If you are looking for a cat with a specific look or personality, consider one with a family tree.
Kittens come in all sizes, personalities, colors, patterns, and coat lengths. Thousands are available at animal shelters nationwide, and they are as cute as they get. But if you are looking for a particular type of cat, you may go to the shelter daily or check with rescue groups online and not find what you are looking for.
This is when you can turn to a responsible breeder who breeds the type of cat that meets your needs: for example, a cat that is bred to be outgoing or active; which has a particular type, length or pattern of coat; or whose personality and activity level are suited to your lifestyle or home environment. Cats may not vary as much in size and appearance as dogs, but individual cat breeds have some distinct characteristics that make them the perfect choice for some people. Purebred cats have been selected for specific personality or behavior traits over many generations.
People choose a purebred kitten when they want to know what the personality and size of a cat will be when it grows up. They may take into account how they want to spend time with a cat (going for a walk or snuggling on the couch) or whether the breed is known to be playful, trainable, or dog friendly.
Shorthair or randomly bred domestic longhair can also come in a variety of temperaments and activity levels, but these are the surprise wrappers of the cat world; it is not easy to predict their personality or behavior if nothing is known about their parents, grandparents or more distant ancestors.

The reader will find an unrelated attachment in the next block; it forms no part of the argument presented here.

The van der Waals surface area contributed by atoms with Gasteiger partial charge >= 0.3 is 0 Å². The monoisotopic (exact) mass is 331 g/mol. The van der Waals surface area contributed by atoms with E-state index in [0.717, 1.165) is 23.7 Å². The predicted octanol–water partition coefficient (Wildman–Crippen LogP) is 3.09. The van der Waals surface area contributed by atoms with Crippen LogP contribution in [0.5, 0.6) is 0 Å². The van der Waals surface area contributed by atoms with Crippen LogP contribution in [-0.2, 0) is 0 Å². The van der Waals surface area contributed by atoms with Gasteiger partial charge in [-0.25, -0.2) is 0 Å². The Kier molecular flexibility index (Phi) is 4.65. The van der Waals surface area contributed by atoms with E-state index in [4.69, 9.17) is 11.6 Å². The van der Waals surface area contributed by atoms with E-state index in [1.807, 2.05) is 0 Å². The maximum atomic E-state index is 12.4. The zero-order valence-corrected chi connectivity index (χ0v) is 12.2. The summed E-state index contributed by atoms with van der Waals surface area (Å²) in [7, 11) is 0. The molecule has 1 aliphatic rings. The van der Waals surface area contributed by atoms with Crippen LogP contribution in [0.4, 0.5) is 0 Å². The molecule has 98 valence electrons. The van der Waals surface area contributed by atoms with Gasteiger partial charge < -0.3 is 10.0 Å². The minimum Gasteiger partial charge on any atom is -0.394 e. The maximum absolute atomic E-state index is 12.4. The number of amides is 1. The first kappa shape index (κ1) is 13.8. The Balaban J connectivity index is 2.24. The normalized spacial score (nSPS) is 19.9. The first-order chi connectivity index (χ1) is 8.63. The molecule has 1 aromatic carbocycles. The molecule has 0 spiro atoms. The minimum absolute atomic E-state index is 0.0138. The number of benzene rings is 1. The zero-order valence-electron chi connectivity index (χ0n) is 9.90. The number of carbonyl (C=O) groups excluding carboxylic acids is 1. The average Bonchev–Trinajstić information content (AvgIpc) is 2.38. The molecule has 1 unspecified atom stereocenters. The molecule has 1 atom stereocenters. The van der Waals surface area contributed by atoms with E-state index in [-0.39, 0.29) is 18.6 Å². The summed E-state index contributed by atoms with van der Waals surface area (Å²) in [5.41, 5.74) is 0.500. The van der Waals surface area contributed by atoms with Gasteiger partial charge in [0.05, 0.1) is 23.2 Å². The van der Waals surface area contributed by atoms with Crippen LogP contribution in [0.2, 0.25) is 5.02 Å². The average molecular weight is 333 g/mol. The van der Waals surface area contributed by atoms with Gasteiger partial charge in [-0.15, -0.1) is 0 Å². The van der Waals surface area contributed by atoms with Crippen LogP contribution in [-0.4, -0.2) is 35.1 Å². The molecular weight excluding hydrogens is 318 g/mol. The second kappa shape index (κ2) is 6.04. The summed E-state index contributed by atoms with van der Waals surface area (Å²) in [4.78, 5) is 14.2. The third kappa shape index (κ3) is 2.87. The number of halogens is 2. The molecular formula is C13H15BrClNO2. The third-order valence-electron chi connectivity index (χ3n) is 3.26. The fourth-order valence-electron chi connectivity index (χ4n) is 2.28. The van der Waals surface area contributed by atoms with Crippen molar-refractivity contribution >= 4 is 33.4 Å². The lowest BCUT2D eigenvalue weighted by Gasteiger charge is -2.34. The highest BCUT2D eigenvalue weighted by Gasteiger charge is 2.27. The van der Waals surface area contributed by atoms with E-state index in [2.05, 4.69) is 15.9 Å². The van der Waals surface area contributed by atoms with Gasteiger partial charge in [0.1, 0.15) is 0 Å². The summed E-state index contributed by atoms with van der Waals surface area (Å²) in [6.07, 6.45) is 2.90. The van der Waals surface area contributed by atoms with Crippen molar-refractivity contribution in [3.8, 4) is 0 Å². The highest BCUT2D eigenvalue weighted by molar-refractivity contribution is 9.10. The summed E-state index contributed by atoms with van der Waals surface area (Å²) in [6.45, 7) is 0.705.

Health is another factor. A kitten with a family tree comes with a known family medical history. This does not mean that they will not develop certain diseases, but if they are purchased from a reputable breeder, they will come with a written health guarantee against inherited diseases. The sales contract should provide for a replacement kitten without forcing you to give up the original cat you love. It should also state that the breeder will take the cat back at any time if you have to abandon it.
If you have your heart set on a cat with an unusual pattern or color, a purebred kitten may be the way to go. It’s not impossible to find a spotted tabby kitten in a shelter, but it’s not common either. This look is most commonly seen among Bengals, Maine coons, savannas, and Egyptian maus.
Are purebred kittens perfect? Not necessarily. And the Imperfect can be exactly who you want to bring home – that is, if you don’t intend to show it to him. Some kittens have cosmetic flaws that make them unsuitable for the ring but perfect for family life. They have the same predictable traits as their show siblings, but lack the perfect markings a cat needs to be successful in the show circuit. They also benefit from good nutrition, health care and early socialization provided by a responsible breeder.
Find out beforehand about the breeds that interest you. The websites of the Cat Fanciers Association (cfa.org/races) and the International Cat Association (tica.org/breeds/browse-all-breeds) are good resources.
When visiting a breeder, the cattery should be clean and uncrowded, says Marybeth Rymer, DVM, who has two Abyssinians. Cats should be calm and easy to handle.
Ask breeders about health history, genetic issues, and what cats like to live with. Dr Rymer says health issues should include whether the cattery has had cats with feline infectious peritonitis in the past five years; had problems with diarrhea and Tritrichomonas organism; the measures taken by the farmer to prevent these diseases; and whether the breeder performs genetic testing appropriate for that breed and testing for feline leukemia virus and feline immunodeficiency virus.
Breeders need to be open with their answers. Move on if they are unwilling to share health information.
âDon’t feel like you have to buy that day,â says Dr. Rymer. âConsider revisiting the cattery to confirm your first impressions. “??